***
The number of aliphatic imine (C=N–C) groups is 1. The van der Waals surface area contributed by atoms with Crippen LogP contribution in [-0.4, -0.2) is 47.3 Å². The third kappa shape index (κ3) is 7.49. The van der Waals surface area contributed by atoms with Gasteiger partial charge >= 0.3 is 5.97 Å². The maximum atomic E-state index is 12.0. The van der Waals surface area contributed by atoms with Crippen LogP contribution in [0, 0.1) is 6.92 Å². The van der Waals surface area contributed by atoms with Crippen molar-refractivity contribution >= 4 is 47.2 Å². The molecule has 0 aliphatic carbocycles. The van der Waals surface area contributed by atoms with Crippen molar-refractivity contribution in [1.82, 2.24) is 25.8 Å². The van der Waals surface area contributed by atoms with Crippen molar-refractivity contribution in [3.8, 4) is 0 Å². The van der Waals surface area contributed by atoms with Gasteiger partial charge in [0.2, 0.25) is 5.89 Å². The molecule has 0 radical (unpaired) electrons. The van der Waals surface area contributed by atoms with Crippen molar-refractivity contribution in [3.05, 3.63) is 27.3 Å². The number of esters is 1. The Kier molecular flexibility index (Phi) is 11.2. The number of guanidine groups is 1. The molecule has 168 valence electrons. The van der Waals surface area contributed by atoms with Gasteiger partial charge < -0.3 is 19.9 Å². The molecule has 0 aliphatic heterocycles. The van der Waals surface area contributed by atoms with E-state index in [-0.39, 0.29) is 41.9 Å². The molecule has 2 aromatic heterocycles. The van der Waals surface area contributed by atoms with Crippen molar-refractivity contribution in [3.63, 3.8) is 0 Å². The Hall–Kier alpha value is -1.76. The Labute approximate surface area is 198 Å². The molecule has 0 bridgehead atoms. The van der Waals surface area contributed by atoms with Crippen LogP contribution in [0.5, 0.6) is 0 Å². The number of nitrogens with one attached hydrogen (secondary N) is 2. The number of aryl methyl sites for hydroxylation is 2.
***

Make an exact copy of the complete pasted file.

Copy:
The number of aliphatic imine (C=N–C) groups is 1. The van der Waals surface area contributed by atoms with Crippen LogP contribution in [-0.4, -0.2) is 47.3 Å². The third kappa shape index (κ3) is 7.49. The van der Waals surface area contributed by atoms with Gasteiger partial charge >= 0.3 is 5.97 Å². The maximum atomic E-state index is 12.0. The van der Waals surface area contributed by atoms with Crippen LogP contribution in [0, 0.1) is 6.92 Å². The van der Waals surface area contributed by atoms with Crippen molar-refractivity contribution >= 4 is 47.2 Å². The molecule has 0 aliphatic carbocycles. The van der Waals surface area contributed by atoms with Crippen molar-refractivity contribution in [1.82, 2.24) is 25.8 Å². The van der Waals surface area contributed by atoms with Crippen molar-refractivity contribution in [3.8, 4) is 0 Å². The van der Waals surface area contributed by atoms with Gasteiger partial charge in [0.2, 0.25) is 5.89 Å². The molecule has 0 radical (unpaired) electrons. The van der Waals surface area contributed by atoms with Crippen molar-refractivity contribution in [3.05, 3.63) is 27.3 Å². The number of esters is 1. The Kier molecular flexibility index (Phi) is 11.2. The number of guanidine groups is 1. The molecule has 168 valence electrons. The van der Waals surface area contributed by atoms with Gasteiger partial charge < -0.3 is 19.9 Å². The molecule has 0 aliphatic heterocycles. The van der Waals surface area contributed by atoms with E-state index in [-0.39, 0.29) is 41.9 Å². The molecule has 2 aromatic heterocycles. The van der Waals surface area contributed by atoms with Crippen molar-refractivity contribution in [3.63, 3.8) is 0 Å². The Hall–Kier alpha value is -1.76. The Labute approximate surface area is 198 Å². The molecule has 0 bridgehead atoms. The van der Waals surface area contributed by atoms with Crippen LogP contribution in [0.5, 0.6) is 0 Å². The number of nitrogens with one attached hydrogen (secondary N) is 2. The number of aryl methyl sites for hydroxylation is 2.